MANILA - Troops are searching for the remains of the alleged new leader of the Islamic State in Southeast Asia who was reportedly killed in Marawi, an official said Tuesday.
Amin Baco, who reportedly replaced slain terrorist Isnilon Hapilon as IS emir, may have been among those killed in clearing operations in Marawi, the military earlier said.
"Iyung mga bangkay po ay dahan-dahan nating ina-identify. Kasama po natin dito ang SOCO nang sa gayon ay matiyak natin kung isa rito sa mga bangkay na ito ay bangkay po ni Amin Baco," Col. Romeo Brawner, deputy commander of Task Force Ranao, told radio DZMM.
(We are slowly identifying recovered remains, with the help of police Scene of the Crime Operatives so we can determine if Amin Baco's corpse is among them.)
Experts say Baco was trained under Malaysian militant Zulkifli bin Hir, alias Marwan, who was killed in 2015 in a clash that left 44 police commandos dead in Maguindanao province.
The information that Baco had assumed the role of IS point man came from an Indonesian arrested in Marawi last week, the Philippine National Police said.
Brawner said the Indonesian may have been arrested before Baco's alleged death.
British news agency Reuters however reported that Baco has fled Marawi.
"He could be somewhere on Jolo island or in nearby Maguindanao," an army colonel familiar with Islamist militant groups in Mindanao, told Reuters.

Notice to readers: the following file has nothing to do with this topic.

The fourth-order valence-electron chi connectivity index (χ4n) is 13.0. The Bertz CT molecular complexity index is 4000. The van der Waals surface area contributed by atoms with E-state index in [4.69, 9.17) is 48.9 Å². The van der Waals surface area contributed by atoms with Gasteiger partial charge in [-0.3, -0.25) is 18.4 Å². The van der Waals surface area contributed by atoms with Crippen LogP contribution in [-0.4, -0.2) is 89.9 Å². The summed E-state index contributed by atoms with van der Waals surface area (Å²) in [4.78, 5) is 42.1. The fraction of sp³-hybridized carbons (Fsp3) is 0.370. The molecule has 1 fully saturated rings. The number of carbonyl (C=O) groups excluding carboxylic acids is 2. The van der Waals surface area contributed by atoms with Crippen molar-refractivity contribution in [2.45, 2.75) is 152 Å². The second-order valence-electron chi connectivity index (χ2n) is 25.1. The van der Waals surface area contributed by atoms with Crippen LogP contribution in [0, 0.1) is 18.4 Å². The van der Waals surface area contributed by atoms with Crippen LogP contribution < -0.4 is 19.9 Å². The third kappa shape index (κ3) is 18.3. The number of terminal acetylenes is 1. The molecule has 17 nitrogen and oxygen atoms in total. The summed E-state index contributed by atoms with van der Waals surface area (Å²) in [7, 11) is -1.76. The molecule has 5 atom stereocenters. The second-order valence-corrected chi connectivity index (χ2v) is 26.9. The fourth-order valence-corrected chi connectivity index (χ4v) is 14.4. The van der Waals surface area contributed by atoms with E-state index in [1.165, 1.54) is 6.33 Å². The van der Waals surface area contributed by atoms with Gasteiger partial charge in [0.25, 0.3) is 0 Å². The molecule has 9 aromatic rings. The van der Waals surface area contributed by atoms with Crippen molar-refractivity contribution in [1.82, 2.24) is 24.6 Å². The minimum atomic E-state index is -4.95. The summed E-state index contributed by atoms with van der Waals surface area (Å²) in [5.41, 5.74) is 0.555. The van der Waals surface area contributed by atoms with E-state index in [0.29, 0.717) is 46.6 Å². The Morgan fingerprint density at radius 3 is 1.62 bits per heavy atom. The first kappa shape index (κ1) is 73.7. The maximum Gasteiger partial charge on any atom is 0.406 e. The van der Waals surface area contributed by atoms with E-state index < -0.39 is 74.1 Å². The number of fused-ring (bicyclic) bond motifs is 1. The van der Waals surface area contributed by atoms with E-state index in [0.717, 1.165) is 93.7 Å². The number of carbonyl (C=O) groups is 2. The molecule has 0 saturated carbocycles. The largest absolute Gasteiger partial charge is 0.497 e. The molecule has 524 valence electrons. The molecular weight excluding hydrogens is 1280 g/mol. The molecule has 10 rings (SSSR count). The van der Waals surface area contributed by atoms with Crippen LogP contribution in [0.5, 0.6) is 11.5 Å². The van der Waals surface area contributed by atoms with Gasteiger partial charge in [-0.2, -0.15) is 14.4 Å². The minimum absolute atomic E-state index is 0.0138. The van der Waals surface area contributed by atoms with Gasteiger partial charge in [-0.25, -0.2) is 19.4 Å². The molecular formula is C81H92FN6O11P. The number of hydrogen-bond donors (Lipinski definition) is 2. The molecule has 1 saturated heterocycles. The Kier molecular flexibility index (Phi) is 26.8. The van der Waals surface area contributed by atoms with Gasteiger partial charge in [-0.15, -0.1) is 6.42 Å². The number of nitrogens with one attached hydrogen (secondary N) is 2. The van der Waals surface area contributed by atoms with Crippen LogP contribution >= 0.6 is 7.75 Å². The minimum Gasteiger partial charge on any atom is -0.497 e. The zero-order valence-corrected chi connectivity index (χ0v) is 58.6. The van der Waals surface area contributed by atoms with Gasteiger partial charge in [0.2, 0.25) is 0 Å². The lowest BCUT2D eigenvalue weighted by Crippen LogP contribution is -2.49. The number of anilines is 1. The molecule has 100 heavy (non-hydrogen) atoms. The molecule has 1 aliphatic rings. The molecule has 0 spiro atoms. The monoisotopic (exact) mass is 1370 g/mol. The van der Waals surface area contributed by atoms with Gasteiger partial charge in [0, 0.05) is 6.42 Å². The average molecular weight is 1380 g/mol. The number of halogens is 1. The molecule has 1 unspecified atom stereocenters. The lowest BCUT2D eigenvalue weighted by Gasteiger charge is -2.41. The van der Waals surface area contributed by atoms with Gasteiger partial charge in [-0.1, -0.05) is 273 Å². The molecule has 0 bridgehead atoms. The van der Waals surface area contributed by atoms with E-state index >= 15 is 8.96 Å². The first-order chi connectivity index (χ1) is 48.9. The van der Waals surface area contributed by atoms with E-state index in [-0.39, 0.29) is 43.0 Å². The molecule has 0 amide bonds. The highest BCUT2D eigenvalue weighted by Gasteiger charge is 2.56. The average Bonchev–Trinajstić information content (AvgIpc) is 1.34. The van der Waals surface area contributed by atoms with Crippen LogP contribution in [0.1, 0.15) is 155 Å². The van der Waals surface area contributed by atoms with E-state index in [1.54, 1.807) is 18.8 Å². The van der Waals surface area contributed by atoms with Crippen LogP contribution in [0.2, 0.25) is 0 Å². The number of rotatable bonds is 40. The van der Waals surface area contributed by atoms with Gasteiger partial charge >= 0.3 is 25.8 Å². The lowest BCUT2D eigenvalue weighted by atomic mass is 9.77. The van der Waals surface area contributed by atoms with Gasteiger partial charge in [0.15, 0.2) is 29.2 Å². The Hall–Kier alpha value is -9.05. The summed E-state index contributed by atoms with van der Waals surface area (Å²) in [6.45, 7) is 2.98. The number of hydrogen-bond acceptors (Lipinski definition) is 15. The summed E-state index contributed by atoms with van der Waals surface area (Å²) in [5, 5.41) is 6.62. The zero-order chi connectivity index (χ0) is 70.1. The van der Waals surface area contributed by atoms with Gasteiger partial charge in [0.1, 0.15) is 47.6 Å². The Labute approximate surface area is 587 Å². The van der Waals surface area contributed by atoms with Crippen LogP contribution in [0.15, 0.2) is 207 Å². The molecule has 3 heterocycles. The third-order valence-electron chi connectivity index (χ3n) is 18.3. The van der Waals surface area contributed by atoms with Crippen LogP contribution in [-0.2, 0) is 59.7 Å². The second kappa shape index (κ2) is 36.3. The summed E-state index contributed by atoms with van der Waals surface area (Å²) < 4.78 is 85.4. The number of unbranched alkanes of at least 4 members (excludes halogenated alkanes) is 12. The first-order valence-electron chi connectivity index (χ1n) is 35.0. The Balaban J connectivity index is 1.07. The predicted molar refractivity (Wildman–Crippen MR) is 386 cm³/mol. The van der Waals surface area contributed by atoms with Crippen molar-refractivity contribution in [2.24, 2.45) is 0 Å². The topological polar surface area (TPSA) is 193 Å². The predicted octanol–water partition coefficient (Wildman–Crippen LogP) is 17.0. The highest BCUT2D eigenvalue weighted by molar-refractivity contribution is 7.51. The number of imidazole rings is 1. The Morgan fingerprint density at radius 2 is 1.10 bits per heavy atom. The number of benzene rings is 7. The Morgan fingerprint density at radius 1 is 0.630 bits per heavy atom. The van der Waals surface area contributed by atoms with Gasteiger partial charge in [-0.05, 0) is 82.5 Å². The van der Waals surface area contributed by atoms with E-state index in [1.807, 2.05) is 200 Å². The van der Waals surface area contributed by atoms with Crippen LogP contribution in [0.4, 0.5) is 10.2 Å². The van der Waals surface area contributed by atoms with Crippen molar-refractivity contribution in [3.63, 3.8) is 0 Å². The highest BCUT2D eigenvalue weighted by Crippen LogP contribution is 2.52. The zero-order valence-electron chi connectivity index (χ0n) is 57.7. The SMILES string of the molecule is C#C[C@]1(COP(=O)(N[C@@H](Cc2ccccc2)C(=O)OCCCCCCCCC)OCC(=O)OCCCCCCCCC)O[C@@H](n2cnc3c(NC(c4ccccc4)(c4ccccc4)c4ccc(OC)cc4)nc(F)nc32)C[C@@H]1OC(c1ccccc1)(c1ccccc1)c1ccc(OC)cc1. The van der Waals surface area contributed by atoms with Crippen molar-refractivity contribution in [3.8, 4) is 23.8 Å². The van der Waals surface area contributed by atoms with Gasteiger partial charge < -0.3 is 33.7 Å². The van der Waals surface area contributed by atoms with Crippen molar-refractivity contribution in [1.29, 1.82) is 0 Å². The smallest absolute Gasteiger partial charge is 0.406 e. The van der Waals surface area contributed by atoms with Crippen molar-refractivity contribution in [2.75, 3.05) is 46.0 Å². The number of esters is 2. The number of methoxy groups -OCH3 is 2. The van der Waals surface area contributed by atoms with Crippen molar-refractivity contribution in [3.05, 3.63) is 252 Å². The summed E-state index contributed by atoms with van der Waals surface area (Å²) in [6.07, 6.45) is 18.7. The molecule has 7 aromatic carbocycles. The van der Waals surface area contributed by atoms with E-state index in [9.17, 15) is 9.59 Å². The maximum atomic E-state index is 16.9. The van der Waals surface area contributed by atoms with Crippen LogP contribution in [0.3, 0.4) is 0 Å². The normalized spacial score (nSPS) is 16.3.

He said Baco had been in the Philippines for a long time and had links with regional extremist group Jemaah Islamiah. He was married to a daughter of a local militant sub-leader.
As early as 2011, he was facilitating movements into the Philippines of funds, arms and fighters from Indonesia and Malaysia, but his links to the IS network were not known to be strong, another military intelligence official said.
He said Baco was in a position to take over because of his familiarity with extremists from various groups in Mindanao.
Authorities are searching for IS sympathizers who may be hiding in the ruins and tunnels of Marawi, Brawner said.
More than 1,100 people - mostly militants - were killed by the Marawi unrest, a crisis that shocked predominantly Catholic Philippines and led to unease about IS gaining traction in Muslim parts of the island of Mindanao.
Some 25,000 of the 350,000 displaced have returned to their homes, said Brawner. With Reuters